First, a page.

By state Sen. Mike Bennett's muddled reasoning, voting should be an onerous burden designed to discourage all but those with the means and time to travel far to exercise their constitutional rights. The next time voters see his name on a ballot, they should consider the Bradenton Republican's low opinion of the importance of making sure everyone has an opportunity to participate in the electoral process.
In making an indefensible argument supporting the Florida Legislature's effort to suppress voting by reducing early voting, hampering provisional voting and hamstringing third-party voter registration groups, Bennett contended voting has become too easy. "I want them to fight for it," the senator said. "I want them to have to walk across town to vote."
Exactly whom does he mean by "them"? Poor people who rely on public transportation? Working people who don't have time to drive across town to cast ballots? Minority residents who should not have to leave their neighborhoods to find a voting booth?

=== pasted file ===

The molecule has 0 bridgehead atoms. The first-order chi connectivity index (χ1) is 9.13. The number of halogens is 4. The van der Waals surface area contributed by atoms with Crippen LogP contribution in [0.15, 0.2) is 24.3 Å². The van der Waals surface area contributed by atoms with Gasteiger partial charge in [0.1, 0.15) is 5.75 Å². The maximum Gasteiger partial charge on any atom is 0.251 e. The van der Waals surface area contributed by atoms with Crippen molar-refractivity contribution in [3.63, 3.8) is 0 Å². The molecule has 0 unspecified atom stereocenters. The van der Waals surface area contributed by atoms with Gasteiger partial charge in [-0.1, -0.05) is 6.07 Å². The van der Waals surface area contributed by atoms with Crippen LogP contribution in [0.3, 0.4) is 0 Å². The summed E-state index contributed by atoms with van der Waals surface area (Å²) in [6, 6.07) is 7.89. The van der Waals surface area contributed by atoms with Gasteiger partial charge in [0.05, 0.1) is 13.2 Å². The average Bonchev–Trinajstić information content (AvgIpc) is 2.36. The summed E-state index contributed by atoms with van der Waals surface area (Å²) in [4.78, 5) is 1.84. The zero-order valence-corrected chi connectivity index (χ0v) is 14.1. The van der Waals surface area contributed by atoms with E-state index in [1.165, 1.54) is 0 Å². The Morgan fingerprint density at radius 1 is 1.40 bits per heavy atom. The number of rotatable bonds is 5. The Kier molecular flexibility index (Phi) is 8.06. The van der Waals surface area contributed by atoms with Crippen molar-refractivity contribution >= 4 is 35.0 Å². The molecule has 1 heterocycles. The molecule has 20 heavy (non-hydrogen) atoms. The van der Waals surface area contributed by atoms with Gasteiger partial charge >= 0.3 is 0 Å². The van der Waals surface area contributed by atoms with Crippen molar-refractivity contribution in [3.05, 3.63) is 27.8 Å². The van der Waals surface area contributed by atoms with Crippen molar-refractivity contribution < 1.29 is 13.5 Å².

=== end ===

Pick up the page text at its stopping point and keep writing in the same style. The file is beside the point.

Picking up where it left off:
Bennett's arrogance serves as a depressing metaphor for a Legislature that made it harder for average Floridians to get a quality public education, afford property insurance, pay for college and protect their communities from overdevelopment. In that warped world, making it harder to vote sounds like a logical step.
In the real world, it's absurd and offensive. Bennett has announced his intention to run for U.S. Rep. Kathy Castor's congressional seat in 2012. Voters will have to decide if they would walk across the street to vote for a politician who would prefer they have to walk across town to participate in democracy.